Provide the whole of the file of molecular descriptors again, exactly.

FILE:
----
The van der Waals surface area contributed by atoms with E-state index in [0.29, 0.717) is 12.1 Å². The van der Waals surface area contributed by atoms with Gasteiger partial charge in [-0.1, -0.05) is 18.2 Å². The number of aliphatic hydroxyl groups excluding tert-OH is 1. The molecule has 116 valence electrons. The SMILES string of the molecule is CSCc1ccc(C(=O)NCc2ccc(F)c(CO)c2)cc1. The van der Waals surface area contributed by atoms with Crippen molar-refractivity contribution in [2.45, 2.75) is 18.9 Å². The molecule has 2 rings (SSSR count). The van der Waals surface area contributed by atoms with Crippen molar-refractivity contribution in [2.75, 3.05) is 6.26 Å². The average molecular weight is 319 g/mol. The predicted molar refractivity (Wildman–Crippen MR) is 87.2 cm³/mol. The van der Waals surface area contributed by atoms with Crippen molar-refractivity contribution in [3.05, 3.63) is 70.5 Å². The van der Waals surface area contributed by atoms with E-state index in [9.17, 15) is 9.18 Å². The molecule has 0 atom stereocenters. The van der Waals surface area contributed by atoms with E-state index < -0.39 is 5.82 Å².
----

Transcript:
The van der Waals surface area contributed by atoms with E-state index in [0.29, 0.717) is 12.1 Å². The van der Waals surface area contributed by atoms with Gasteiger partial charge in [-0.1, -0.05) is 18.2 Å². The number of aliphatic hydroxyl groups excluding tert-OH is 1. The molecule has 116 valence electrons. The SMILES string of the molecule is CSCc1ccc(C(=O)NCc2ccc(F)c(CO)c2)cc1. The van der Waals surface area contributed by atoms with Crippen molar-refractivity contribution in [2.45, 2.75) is 18.9 Å². The molecule has 2 rings (SSSR count). The van der Waals surface area contributed by atoms with Crippen molar-refractivity contribution in [2.75, 3.05) is 6.26 Å². The average molecular weight is 319 g/mol. The predicted molar refractivity (Wildman–Crippen MR) is 87.2 cm³/mol. The van der Waals surface area contributed by atoms with Crippen molar-refractivity contribution in [3.05, 3.63) is 70.5 Å². The van der Waals surface area contributed by atoms with E-state index in [9.17, 15) is 9.18 Å². The molecule has 0 atom stereocenters. The van der Waals surface area contributed by atoms with E-state index < -0.39 is 5.82 Å².